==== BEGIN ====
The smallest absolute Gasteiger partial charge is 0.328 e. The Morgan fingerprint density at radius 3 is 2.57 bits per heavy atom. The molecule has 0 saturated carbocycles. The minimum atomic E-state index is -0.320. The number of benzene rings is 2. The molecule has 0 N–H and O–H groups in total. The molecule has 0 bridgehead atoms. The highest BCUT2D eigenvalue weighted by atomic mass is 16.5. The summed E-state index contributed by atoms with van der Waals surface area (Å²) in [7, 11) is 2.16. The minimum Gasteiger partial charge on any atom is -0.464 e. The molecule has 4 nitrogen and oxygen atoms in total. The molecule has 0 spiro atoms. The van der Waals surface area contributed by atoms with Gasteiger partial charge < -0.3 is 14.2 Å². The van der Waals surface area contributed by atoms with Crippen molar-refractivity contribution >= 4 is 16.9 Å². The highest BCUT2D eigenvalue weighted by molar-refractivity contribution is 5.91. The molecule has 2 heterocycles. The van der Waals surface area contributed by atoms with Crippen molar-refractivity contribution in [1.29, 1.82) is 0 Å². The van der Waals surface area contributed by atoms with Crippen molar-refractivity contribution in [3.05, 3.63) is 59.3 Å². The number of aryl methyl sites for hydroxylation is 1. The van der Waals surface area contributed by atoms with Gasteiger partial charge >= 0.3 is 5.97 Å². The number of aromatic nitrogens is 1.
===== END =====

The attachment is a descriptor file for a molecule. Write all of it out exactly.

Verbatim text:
The smallest absolute Gasteiger partial charge is 0.328 e. The Morgan fingerprint density at radius 3 is 2.57 bits per heavy atom. The molecule has 0 saturated carbocycles. The minimum atomic E-state index is -0.320. The number of benzene rings is 2. The molecule has 0 N–H and O–H groups in total. The molecule has 0 bridgehead atoms. The highest BCUT2D eigenvalue weighted by atomic mass is 16.5. The summed E-state index contributed by atoms with van der Waals surface area (Å²) in [7, 11) is 2.16. The minimum Gasteiger partial charge on any atom is -0.464 e. The molecule has 4 nitrogen and oxygen atoms in total. The molecule has 0 spiro atoms. The van der Waals surface area contributed by atoms with Gasteiger partial charge < -0.3 is 14.2 Å². The van der Waals surface area contributed by atoms with Crippen molar-refractivity contribution >= 4 is 16.9 Å². The highest BCUT2D eigenvalue weighted by molar-refractivity contribution is 5.91. The molecule has 2 heterocycles. The van der Waals surface area contributed by atoms with Crippen molar-refractivity contribution in [1.29, 1.82) is 0 Å². The van der Waals surface area contributed by atoms with Crippen molar-refractivity contribution in [3.05, 3.63) is 59.3 Å². The number of aryl methyl sites for hydroxylation is 1. The van der Waals surface area contributed by atoms with Gasteiger partial charge >= 0.3 is 5.97 Å². The number of aromatic nitrogens is 1.